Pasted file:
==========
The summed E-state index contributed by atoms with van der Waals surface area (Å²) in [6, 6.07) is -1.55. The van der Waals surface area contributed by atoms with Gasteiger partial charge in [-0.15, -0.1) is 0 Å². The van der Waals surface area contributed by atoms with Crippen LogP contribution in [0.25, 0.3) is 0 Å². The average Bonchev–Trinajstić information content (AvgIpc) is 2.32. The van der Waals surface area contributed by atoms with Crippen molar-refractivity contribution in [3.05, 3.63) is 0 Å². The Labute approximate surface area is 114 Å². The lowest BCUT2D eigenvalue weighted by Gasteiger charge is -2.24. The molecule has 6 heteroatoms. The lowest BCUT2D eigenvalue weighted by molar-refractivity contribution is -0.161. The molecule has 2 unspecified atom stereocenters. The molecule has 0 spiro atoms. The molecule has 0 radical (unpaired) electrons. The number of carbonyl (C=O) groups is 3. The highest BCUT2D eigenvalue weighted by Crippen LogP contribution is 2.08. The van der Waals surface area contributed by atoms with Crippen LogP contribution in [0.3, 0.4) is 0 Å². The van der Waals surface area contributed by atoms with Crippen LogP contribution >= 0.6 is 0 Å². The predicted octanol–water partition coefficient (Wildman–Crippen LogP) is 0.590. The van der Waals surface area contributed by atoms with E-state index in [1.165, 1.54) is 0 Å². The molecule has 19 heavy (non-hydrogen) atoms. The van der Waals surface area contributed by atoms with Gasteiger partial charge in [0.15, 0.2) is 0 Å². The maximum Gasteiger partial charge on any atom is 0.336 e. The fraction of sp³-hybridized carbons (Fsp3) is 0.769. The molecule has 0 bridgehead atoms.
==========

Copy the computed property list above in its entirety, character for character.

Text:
The summed E-state index contributed by atoms with van der Waals surface area (Å²) in [6, 6.07) is -1.55. The van der Waals surface area contributed by atoms with Gasteiger partial charge in [-0.15, -0.1) is 0 Å². The van der Waals surface area contributed by atoms with Crippen LogP contribution in [0.25, 0.3) is 0 Å². The average Bonchev–Trinajstić information content (AvgIpc) is 2.32. The van der Waals surface area contributed by atoms with Crippen molar-refractivity contribution in [3.05, 3.63) is 0 Å². The Labute approximate surface area is 114 Å². The lowest BCUT2D eigenvalue weighted by Gasteiger charge is -2.24. The molecule has 6 heteroatoms. The lowest BCUT2D eigenvalue weighted by molar-refractivity contribution is -0.161. The molecule has 2 unspecified atom stereocenters. The molecule has 0 spiro atoms. The molecule has 0 radical (unpaired) electrons. The number of carbonyl (C=O) groups is 3. The highest BCUT2D eigenvalue weighted by Crippen LogP contribution is 2.08. The van der Waals surface area contributed by atoms with Crippen LogP contribution in [0.3, 0.4) is 0 Å². The van der Waals surface area contributed by atoms with Crippen LogP contribution >= 0.6 is 0 Å². The predicted octanol–water partition coefficient (Wildman–Crippen LogP) is 0.590. The van der Waals surface area contributed by atoms with E-state index in [1.165, 1.54) is 0 Å². The molecule has 19 heavy (non-hydrogen) atoms. The van der Waals surface area contributed by atoms with Gasteiger partial charge in [0.15, 0.2) is 0 Å². The maximum Gasteiger partial charge on any atom is 0.336 e. The fraction of sp³-hybridized carbons (Fsp3) is 0.769. The molecule has 0 bridgehead atoms.